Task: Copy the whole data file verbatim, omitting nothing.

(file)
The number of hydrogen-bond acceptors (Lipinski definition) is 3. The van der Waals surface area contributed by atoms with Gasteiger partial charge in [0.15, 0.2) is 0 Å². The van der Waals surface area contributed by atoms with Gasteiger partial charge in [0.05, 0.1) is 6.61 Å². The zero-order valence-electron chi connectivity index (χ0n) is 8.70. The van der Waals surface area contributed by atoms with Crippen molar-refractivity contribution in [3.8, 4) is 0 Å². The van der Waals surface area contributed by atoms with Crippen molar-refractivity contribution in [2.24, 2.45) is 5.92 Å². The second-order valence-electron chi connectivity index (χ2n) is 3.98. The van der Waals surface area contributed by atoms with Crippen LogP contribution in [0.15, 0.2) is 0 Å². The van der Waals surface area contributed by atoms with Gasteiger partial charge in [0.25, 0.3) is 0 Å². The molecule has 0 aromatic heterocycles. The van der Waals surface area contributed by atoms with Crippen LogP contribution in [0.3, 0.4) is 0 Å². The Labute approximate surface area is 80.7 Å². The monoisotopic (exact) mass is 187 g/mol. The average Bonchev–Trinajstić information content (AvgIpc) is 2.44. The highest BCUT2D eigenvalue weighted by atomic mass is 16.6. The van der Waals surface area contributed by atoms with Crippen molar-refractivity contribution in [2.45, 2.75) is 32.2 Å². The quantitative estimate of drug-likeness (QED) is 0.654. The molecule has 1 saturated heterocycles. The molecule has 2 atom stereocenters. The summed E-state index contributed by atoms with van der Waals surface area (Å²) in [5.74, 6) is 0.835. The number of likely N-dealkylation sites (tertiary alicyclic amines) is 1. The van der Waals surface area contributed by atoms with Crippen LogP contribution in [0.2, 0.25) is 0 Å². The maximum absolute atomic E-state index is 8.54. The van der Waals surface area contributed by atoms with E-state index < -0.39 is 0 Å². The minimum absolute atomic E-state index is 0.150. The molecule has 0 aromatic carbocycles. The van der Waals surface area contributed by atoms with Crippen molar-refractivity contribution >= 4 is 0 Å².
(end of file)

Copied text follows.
The number of hydrogen-bond acceptors (Lipinski definition) is 3. The van der Waals surface area contributed by atoms with Gasteiger partial charge in [0.15, 0.2) is 0 Å². The van der Waals surface area contributed by atoms with Gasteiger partial charge in [0.05, 0.1) is 6.61 Å². The zero-order valence-electron chi connectivity index (χ0n) is 8.70. The van der Waals surface area contributed by atoms with Crippen molar-refractivity contribution in [3.8, 4) is 0 Å². The van der Waals surface area contributed by atoms with Crippen molar-refractivity contribution in [2.24, 2.45) is 5.92 Å². The second-order valence-electron chi connectivity index (χ2n) is 3.98. The van der Waals surface area contributed by atoms with Crippen LogP contribution in [0.15, 0.2) is 0 Å². The van der Waals surface area contributed by atoms with Gasteiger partial charge in [0.25, 0.3) is 0 Å². The molecule has 0 aromatic heterocycles. The van der Waals surface area contributed by atoms with Crippen LogP contribution in [0.3, 0.4) is 0 Å². The Labute approximate surface area is 80.7 Å². The monoisotopic (exact) mass is 187 g/mol. The average Bonchev–Trinajstić information content (AvgIpc) is 2.44. The highest BCUT2D eigenvalue weighted by atomic mass is 16.6. The van der Waals surface area contributed by atoms with Crippen molar-refractivity contribution in [2.45, 2.75) is 32.2 Å². The quantitative estimate of drug-likeness (QED) is 0.654. The molecule has 1 saturated heterocycles. The molecule has 2 atom stereocenters. The summed E-state index contributed by atoms with van der Waals surface area (Å²) in [5.74, 6) is 0.835. The number of likely N-dealkylation sites (tertiary alicyclic amines) is 1. The van der Waals surface area contributed by atoms with Crippen LogP contribution in [0.2, 0.25) is 0 Å². The maximum absolute atomic E-state index is 8.54. The van der Waals surface area contributed by atoms with E-state index < -0.39 is 0 Å². The minimum absolute atomic E-state index is 0.150. The molecule has 0 aromatic carbocycles. The van der Waals surface area contributed by atoms with Crippen molar-refractivity contribution >= 4 is 0 Å².